To clarify why this bill is so important: the bill provides the certainty and security that is so vital to the non-government education sector. By securing funding for Catholic and independent schools until 2013, we are allowing these schools to continue their work of providing a positive and valuable choice for the education of many students around Australia with certainty. As a government, we must provide this certainty, because we are committed, 100 per cent, to seeing that each and every student in our nation receives not just a good education but a great education.

We want to be a government that sees education not as a public cost burden but as a public investment and a commitment to a positive future for our youth. Indeed, education really is an investment in the future of our nation. It is an investment in the development of our communities and in the development of our families and our youths’ future careers. It is an investment in the growth of equality, tolerance, compassion and democracy.

This bill is so important because it provides consistency to the education sector in a time of critical change. There are exciting things going on in Australia’s education system, including the development and careful delivery of a national curriculum. We must do what we can to take the pressure off schools while these changes occur. Removing the ambiguity around funding is one way we can do that.

This bill is important because it provides a $3.5 million funding guarantee for Indigenous education in 2013. This Labor government has a proven track record of positive engagement with the first peoples of Australia. It is another core value of our party. We welcome opposition bipartisanship, but we are the party that made the apology and we are the architects of closing the gap. This bill continues the long road to recovery; it continues our efforts to see that we make amends for past injustices; and it continues our commitment to reducing the inequality between Aboriginal people of this country and those more fortunate.

Another important aspect of this bill is that it secures recurrent funding support for some of our most disadvantaged students in rural and remote areas. The Labor Party approach Australia’s future with optimism. We approach the office of governance with absolute positive resolve. It is through clarity and collaboration that we can further enhance our education so that it supports all students, no matter how they came to be where they are. By supporting this bill we are supporting the great work of every teacher in every child’s education. We are supporting schools that make an invaluable contribution to our great democracy.

I would characterise the proposed opposition amendment as an unproductive retreat from bipartisanship on education. The proposed amendment removes from the act the implementation date of 31 January 2012 and it replaces it with a date set by the Minister for School Education, Early Childhood and Youth by legislative instrument. It also inserts a clause that requires the date set by the minister to be no earlier than the date before which he or she is satisfied that the curriculum will be implemented in government schools in each state and territory and if it appears that implementation in government schools will not occur by this date, the minister must set a later date. The current act provides that a funding agreement for non-government schools must implement the national curriculum prescribed by regulations for primary or secondary education, or both, as applicable. This requirement must be satisfied on or before 31 January 2012.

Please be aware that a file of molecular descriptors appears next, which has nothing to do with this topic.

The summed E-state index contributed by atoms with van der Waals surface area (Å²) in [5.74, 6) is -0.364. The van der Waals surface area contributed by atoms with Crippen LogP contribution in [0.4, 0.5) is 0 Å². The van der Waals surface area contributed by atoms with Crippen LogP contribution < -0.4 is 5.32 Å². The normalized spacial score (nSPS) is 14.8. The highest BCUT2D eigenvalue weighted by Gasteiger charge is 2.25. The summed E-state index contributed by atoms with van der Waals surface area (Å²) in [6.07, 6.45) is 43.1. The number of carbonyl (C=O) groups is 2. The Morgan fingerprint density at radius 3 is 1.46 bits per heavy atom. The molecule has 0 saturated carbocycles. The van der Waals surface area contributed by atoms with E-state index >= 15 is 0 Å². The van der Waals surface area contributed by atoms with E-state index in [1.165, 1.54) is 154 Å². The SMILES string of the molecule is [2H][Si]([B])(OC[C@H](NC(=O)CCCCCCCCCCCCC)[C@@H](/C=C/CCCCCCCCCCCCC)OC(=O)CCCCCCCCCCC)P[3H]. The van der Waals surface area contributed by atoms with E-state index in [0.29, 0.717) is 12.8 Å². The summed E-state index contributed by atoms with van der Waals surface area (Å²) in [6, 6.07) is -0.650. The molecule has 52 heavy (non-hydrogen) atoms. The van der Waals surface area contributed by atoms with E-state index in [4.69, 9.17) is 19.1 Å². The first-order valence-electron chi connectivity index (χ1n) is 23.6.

Mr Garrett interjecting

Mr Pyne interjecting

The DEPUTY SPEAKER (Ms K Livermore)—Order! The shadow minister and the minister will have their chance in the debate on the amendment.

Ms O’NEILL —I am sure the minister’s wise words have been very edifying. On 8 December 2010 all Australian education ministers agreed to endorse Australia’s first national curriculum and endorsed the curriculum implementation time line that the Australian curriculum in English, mathematics, history and science be substantially implemented by the end of 2013. All schools—both government and non-government—will, therefore, have in place our first Australian curriculum from foundation to year 10 in these subjects by that time.

I have been assured by the minister that the government has a process in place for resolving this issue in consultation with the sector as appropriate. A careful and respectful consultation is a far superior method to that advocated by those opposite. This rushed amendment by the opposition will not deliver anything but alarm and division. The government has no intention of treating government and non-government schools differently in relation to implementation of the Australian curriculum. We will work constructively with the non-government sector schools to implement a sustainable solution.

There was never an intention or an expectation that this matter would be dealt with as part of this bill, and neither the member for Sturt nor the non-government school sector have raised it with the minister. The only place this issue was raised was in a release by Christian Schools Australia—which, when contacted, agreed that they were happy with the government’s current process and issued a revised statement.

The amendment proposed by the member for Sturt is ambiguous and would result in unreasonable uncertainty for non-government schools, as the schools’ required implementation date will be dependent on the progress of each state and territory. The amendment could require the minister to change the implementation date for the non-government sector irrespective of the time lines agreed by the ministerial council—and that is completely unsatisfactory.

If one state or territory government is dragging its heels in meeting the deadlines set by the ministerial council to implement the curriculum, this could then jeopardise the implementation in all non-government schools across Australia. How careless, how foolish and how short-sighted. This amendment will not give our schools the certainty they need. I commend the bill to the House without amendment.